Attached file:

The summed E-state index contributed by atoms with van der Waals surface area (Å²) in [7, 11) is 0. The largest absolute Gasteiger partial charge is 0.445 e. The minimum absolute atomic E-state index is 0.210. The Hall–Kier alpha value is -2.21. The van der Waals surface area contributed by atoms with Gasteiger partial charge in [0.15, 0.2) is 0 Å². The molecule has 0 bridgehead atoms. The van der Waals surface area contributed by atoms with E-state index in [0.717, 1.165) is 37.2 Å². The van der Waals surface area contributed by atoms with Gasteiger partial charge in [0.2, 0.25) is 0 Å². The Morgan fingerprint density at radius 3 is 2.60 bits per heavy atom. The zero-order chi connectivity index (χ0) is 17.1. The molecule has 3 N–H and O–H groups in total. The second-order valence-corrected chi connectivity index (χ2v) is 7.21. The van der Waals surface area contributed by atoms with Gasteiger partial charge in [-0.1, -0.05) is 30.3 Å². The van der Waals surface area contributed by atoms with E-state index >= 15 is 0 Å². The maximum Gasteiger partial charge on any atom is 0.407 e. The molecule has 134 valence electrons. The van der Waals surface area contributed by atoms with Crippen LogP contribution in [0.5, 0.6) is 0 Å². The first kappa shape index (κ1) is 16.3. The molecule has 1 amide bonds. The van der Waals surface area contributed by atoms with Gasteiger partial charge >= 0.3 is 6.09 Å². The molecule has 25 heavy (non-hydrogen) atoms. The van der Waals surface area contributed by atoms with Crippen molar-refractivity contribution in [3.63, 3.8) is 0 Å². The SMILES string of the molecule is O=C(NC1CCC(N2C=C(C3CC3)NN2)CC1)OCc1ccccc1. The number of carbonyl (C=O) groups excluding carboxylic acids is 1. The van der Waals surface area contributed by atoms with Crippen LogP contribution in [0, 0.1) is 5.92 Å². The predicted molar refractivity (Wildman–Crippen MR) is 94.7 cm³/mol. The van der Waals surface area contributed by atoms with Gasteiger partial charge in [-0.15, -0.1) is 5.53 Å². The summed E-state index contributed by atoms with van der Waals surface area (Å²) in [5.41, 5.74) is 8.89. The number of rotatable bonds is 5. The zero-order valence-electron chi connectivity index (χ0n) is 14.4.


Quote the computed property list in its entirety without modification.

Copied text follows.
The summed E-state index contributed by atoms with van der Waals surface area (Å²) in [7, 11) is 0. The largest absolute Gasteiger partial charge is 0.445 e. The minimum absolute atomic E-state index is 0.210. The Hall–Kier alpha value is -2.21. The van der Waals surface area contributed by atoms with Gasteiger partial charge in [0.15, 0.2) is 0 Å². The molecule has 0 bridgehead atoms. The van der Waals surface area contributed by atoms with E-state index in [0.717, 1.165) is 37.2 Å². The van der Waals surface area contributed by atoms with Gasteiger partial charge in [0.2, 0.25) is 0 Å². The Morgan fingerprint density at radius 3 is 2.60 bits per heavy atom. The zero-order chi connectivity index (χ0) is 17.1. The molecule has 3 N–H and O–H groups in total. The second-order valence-corrected chi connectivity index (χ2v) is 7.21. The van der Waals surface area contributed by atoms with Gasteiger partial charge in [-0.1, -0.05) is 30.3 Å². The van der Waals surface area contributed by atoms with E-state index >= 15 is 0 Å². The maximum Gasteiger partial charge on any atom is 0.407 e. The molecule has 134 valence electrons. The van der Waals surface area contributed by atoms with Crippen LogP contribution in [0.5, 0.6) is 0 Å². The first kappa shape index (κ1) is 16.3. The molecule has 1 amide bonds. The van der Waals surface area contributed by atoms with Gasteiger partial charge >= 0.3 is 6.09 Å². The molecule has 25 heavy (non-hydrogen) atoms. The van der Waals surface area contributed by atoms with Crippen molar-refractivity contribution in [3.63, 3.8) is 0 Å². The SMILES string of the molecule is O=C(NC1CCC(N2C=C(C3CC3)NN2)CC1)OCc1ccccc1. The number of carbonyl (C=O) groups excluding carboxylic acids is 1. The van der Waals surface area contributed by atoms with Crippen LogP contribution in [0, 0.1) is 5.92 Å². The predicted molar refractivity (Wildman–Crippen MR) is 94.7 cm³/mol. The van der Waals surface area contributed by atoms with Gasteiger partial charge in [-0.15, -0.1) is 5.53 Å². The summed E-state index contributed by atoms with van der Waals surface area (Å²) in [5.41, 5.74) is 8.89. The number of rotatable bonds is 5. The zero-order valence-electron chi connectivity index (χ0n) is 14.4.